US$165 million grant from GAVI will kick off massive introduction of new vaccine
Geneva, 11 August 2009 -More than 18 million children in India will be immunised with a pentavalent five-in-one vaccine thanks to funding worth US$ 165 million from the GAVI Alliance, a public-private partnership which brings together all key players in immunisation including the Indian government, the World Health Organization, UNICEF, donors, industry and the Hib Initiative.
A decision by the GAVI Alliance's Executive Committee in Geneva announced today paves the way for the introduction of the combination vaccine in India, where some 27 million children are born each year. This is the first phase of a national roll-out which will start in 10 states.
The decision to approve the funding was communicated to Indian Health Minister Ghulam Nabi Azad by GAVI Alliance Deputy CEO Helen Evans on Monday 10 August.
India's important and far-sighted decision to introduce the pentavalent vaccine will bring the country and the world significantly closer to achieving Millennium Development Goal 4.
GAVI CEO, Dr. Julian Lob-Levyt
Ninety percent of world's poorest children
The pentavalent vaccine protects against five potential killers -- diphtheria, tetanus, pertussis (whooping cough), hepatitis B, and Haemophilus influenzae type b (often known as Hib) which causes some severe forms of pneumonia and meningitis. Children need to be vaccinated three times before they can be considered fully immunised.
While children in all countries are routinely immmunised against diphtheria, tetanus, pertussis and increasingly hepatitis B, the introduction of this pentavalent vaccine in India, will mean that now more than 90% of the world's poorest children will be vaccinated against Hib.
Globally, Hib kills more than 370,000 children under five every year; nearly 20% of these children die in India. Survivors are often permanently paralyzed, deafened or brain damaged.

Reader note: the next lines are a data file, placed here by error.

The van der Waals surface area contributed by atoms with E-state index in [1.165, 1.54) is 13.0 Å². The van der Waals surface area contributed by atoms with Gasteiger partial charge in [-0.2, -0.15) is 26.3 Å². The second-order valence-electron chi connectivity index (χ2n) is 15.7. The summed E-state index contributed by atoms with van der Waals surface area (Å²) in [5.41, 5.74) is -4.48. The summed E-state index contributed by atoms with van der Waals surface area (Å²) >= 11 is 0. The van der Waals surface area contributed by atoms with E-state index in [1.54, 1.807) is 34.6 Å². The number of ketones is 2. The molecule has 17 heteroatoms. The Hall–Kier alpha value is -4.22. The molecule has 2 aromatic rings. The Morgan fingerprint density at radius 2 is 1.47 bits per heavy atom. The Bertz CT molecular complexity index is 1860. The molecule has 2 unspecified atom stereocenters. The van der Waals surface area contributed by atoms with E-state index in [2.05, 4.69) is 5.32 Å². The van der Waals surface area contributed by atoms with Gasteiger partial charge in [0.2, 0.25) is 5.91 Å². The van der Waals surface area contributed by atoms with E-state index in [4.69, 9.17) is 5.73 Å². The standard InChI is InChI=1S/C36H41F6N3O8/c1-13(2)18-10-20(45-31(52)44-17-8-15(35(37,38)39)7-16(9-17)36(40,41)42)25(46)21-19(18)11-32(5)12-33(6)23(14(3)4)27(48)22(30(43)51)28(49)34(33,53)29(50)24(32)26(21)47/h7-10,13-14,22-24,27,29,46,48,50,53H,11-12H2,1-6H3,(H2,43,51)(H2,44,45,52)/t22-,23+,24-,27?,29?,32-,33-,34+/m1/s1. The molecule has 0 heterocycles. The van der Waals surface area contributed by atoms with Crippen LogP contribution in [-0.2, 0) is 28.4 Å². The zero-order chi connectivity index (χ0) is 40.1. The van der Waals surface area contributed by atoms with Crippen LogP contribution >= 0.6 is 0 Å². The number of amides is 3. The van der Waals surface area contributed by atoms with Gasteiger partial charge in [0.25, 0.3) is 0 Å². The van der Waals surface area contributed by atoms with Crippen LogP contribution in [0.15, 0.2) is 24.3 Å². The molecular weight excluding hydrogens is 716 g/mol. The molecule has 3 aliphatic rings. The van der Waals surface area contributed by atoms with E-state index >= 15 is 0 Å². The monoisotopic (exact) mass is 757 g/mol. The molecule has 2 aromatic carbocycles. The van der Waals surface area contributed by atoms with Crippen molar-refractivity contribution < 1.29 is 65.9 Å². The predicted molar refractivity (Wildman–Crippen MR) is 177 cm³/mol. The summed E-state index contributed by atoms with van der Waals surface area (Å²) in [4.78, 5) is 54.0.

Routine introduction of Hib vaccine has been proven to prevent the majority of severe bacterial meningitis and up to one third of life-threatening cases of bacterial pneumonia, the leading infectious cause of death in children worldwide.
"The introduction of the pentavalent vaccine in India is a critical step in our government's efforts to protect all Indian children from deadly diseases," said India's Health Minister Ghulam Nabi Azad.
"We are glad to be working with the GAVI Alliance to turn this long-held vision into a reality for millions of families. I am extremely thankful to GAVI for assistance given for pentavalent vaccine."
"India's important and far-sighted decision to introduce the pentavalent vaccine will bring the country and the world significantly closer to achieving Millennium Development Goal 4, which aims to reduce child mortality by two-thirds by 2015," said Dr. Julian Lob-Levyt.
"With such a significant number of pneumonia deaths occurring in India, we are pleased to see India recognising the importance of adding protection against Hib while continuing to work on strengthening routine immunisation."
One of largest-ever GAVI grants
In one of its largest-ever single grants, GAVI will fund the first two years of pentavalent vaccine introduction in India. In the first year, the pentavalent vaccine will reach more than 10 million children in 10 states -- about 40 percent of India's total number of babies born each year.
By funding the introduction of the pentavalent vaccine, GAVI will equip India to expand its use in the rest of the country.
Pneumonia control strategy
"Introduction of Hib vaccine in India will save thousands of children's lives," said Panna Choudhury, President of the Indian Academy of Pediatrics.
"Routine use of Hib vaccine is an essential piece of a comprehensive pneumonia control strategy to reduce the disease's terrible burden on children."
"No child should die or suffer from this preventable disease," said Dr. Mathuram Santosham, executive committee member of the Hib Initiative at Johns Hopkins Bloomberg School of Public Health.
"Hib vaccine is a safe, effective intervention that has been used for more than nearly 20 years in developed countries. Where used routinely in countries such as Kenya, Uganda and the Gambia, it has been proven to virtually eliminate Hib disease."
Pentavalent vaccine is now available from Indian suppliers and is expected to be used both in children in India and around the world. With increasing demand, this indigenous supply will play an important role in saving children's lives.
The Hib Initiative
The Hib Initiative unites experts from Johns Hopkins Bloomberg School of Public Health, the London School of Hygiene and Tropical Medicine, the World Health Organization, and the Centers for Disease Control and Prevention (CDC) and provides technical, coordination and communication support to countries making decisions regarding the use of Hib vaccine. The Hib Initiative is supported by a 4-year grant from the GAVI Alliance. The Hib vaccine is being used or will soon be used in at least 62 developing countries eligible for support from the GAVI Alliance.